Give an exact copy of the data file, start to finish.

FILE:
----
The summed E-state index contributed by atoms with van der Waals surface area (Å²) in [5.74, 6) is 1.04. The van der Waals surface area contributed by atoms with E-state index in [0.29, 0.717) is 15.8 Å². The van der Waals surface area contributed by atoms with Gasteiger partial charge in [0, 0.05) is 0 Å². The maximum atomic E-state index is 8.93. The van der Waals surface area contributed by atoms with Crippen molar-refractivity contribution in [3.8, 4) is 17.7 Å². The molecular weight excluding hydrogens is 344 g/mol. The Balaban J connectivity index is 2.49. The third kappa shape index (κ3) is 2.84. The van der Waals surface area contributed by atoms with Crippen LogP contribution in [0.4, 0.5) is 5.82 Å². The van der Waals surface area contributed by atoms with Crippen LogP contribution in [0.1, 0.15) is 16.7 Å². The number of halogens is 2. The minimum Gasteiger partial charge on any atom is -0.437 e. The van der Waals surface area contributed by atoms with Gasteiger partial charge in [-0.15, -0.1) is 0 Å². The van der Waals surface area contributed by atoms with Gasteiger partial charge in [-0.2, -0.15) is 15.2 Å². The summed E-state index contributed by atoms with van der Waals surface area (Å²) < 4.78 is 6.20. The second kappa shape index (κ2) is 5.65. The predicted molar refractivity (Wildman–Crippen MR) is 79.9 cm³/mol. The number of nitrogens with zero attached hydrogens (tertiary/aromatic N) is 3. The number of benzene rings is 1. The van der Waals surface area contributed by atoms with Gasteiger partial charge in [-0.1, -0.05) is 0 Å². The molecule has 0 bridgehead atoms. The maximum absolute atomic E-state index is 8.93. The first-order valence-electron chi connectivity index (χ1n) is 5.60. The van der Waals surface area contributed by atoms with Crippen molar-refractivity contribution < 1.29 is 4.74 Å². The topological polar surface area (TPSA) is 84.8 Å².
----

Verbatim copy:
The summed E-state index contributed by atoms with van der Waals surface area (Å²) in [5.74, 6) is 1.04. The van der Waals surface area contributed by atoms with E-state index in [0.29, 0.717) is 15.8 Å². The van der Waals surface area contributed by atoms with Gasteiger partial charge in [0, 0.05) is 0 Å². The maximum atomic E-state index is 8.93. The van der Waals surface area contributed by atoms with Crippen molar-refractivity contribution in [3.8, 4) is 17.7 Å². The molecular weight excluding hydrogens is 344 g/mol. The Balaban J connectivity index is 2.49. The third kappa shape index (κ3) is 2.84. The van der Waals surface area contributed by atoms with Crippen LogP contribution in [0.4, 0.5) is 5.82 Å². The van der Waals surface area contributed by atoms with Crippen LogP contribution in [0.1, 0.15) is 16.7 Å². The number of halogens is 2. The minimum Gasteiger partial charge on any atom is -0.437 e. The van der Waals surface area contributed by atoms with Gasteiger partial charge in [-0.15, -0.1) is 0 Å². The van der Waals surface area contributed by atoms with Gasteiger partial charge in [-0.2, -0.15) is 15.2 Å². The summed E-state index contributed by atoms with van der Waals surface area (Å²) < 4.78 is 6.20. The second kappa shape index (κ2) is 5.65. The predicted molar refractivity (Wildman–Crippen MR) is 79.9 cm³/mol. The number of nitrogens with zero attached hydrogens (tertiary/aromatic N) is 3. The number of benzene rings is 1. The van der Waals surface area contributed by atoms with Gasteiger partial charge in [-0.1, -0.05) is 0 Å². The molecule has 0 bridgehead atoms. The maximum absolute atomic E-state index is 8.93. The first-order valence-electron chi connectivity index (χ1n) is 5.60. The van der Waals surface area contributed by atoms with Crippen molar-refractivity contribution < 1.29 is 4.74 Å². The topological polar surface area (TPSA) is 84.8 Å².